Gordon Hotchkiss wrote a blog post called, Why Do We Keep Buying from Bad Businesses, in which he describes a situation many of us may be familiar with. Do you shop at stores where the prices are too high or the environment is uncomfortable? Why?
He describes his wife’s loyalty to a local family-run business, despite poor customer service and questionable product quality. Walmart is another example of what may be an unpleasant customer experience, but the prices are good, so this is often tolerated. Why do we put up with this?
Gord wonders if it’s “Convenience, price and some twisted sense of obligation to the family that runs the offending store.”
My family shops like his wife does.
But Does She Talk to Trees?
There are local shops I’ll run to for something quick, knowing full well it won’t be pleasant. For example, one newspaper/magazine shop in town is so smoke-filled that you have to battle a cloud and hold your breath during the time you’re inside, and when you come out of the place, nobody wants to be anywhere near you. But, it saves on gas to go there for a gallon of milk rather than the nicer stores farther away.
Living in a rural area allows me to buy locally grown food items. I do the same thing my mother did when I was growing up, as does most of my community. We have our routes for fresh meat or organic produce. We know which farms sell what in each season.
Christmas trees, both live and cut, are grown here. We choose the best from three places. One is a farm with two huge ponds and sprawling fields, where you can stroll for awhile with your family and hand-saw, and cut your own tree. We go there when we want an experience to remember. (I always thank the tree and talk to it. Everyone laughs at me.) The other two choices we have are local gentlemen who grow their own trees on their properties and you literally walk through their backyards and pick what you want.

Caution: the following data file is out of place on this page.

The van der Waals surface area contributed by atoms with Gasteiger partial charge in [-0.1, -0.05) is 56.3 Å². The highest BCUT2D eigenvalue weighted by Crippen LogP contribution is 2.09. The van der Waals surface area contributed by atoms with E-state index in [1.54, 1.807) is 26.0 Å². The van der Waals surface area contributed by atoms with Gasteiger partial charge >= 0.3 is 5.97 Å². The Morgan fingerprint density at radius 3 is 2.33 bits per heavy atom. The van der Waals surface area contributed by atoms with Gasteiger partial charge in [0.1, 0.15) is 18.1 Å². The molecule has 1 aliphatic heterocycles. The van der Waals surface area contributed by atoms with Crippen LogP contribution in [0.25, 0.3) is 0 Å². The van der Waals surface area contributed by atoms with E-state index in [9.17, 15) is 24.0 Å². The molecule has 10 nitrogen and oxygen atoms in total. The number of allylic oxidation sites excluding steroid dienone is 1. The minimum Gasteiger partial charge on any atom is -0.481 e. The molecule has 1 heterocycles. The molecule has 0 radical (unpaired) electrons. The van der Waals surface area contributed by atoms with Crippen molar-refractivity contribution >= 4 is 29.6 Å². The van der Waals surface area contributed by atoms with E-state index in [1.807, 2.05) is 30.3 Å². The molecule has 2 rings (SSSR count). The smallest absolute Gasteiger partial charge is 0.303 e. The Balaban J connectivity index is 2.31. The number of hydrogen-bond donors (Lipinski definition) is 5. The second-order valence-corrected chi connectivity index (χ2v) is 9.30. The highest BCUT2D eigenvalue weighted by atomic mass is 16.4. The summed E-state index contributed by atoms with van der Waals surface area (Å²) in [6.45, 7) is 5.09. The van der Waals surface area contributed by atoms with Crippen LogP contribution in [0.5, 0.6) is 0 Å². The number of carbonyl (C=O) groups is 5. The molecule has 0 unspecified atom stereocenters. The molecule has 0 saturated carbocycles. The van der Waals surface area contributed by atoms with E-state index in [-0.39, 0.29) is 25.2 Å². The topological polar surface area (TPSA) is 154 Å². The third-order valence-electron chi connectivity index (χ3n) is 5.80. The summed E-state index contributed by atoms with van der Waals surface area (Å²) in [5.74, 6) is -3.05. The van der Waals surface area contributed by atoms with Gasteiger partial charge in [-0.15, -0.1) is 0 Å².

All of these local picks that we’re loyal to are advertised by word of mouth and wooden homemade signs on the sides of our back roads. The farm gives a discount to school children and the schools send home flyers.
Unless you live here, you wouldn’t know these businesses exist. They don’t have web sites and don’t invest in newspaper ads. If you’re from the city, you may not care to shop the way we do. Many people want the big well known brand super stores where they drive there once, and get everything in one shot (including trees). They want that experience and are less concerned with supporting the local community or the quality and freshness of the products.
You Go First
Thinking about Gord’s blog post, I came across a statement in a discussion on the what comes first, SEO or Usability debate, in which someone felt SEO comes first because a site must be promoted before it can be “used”.
To which I wonder, if a site falls in a search engine, would anyone hear it?
Do you spend a gazillion dollars to market a web site nobody can use?
Do you know it can or can not be used?
I find this interesting about the argument for SEO “first”. If you hire a company to market your web site but you’ve never bothered to test it for overall usability, what are you thinking? If you market your web site and your landing pages are converting everyone beautifully and visitors love your products, what happens when your shopping cart or sales lead form is too hard to understand or has a bug you’re unaware of?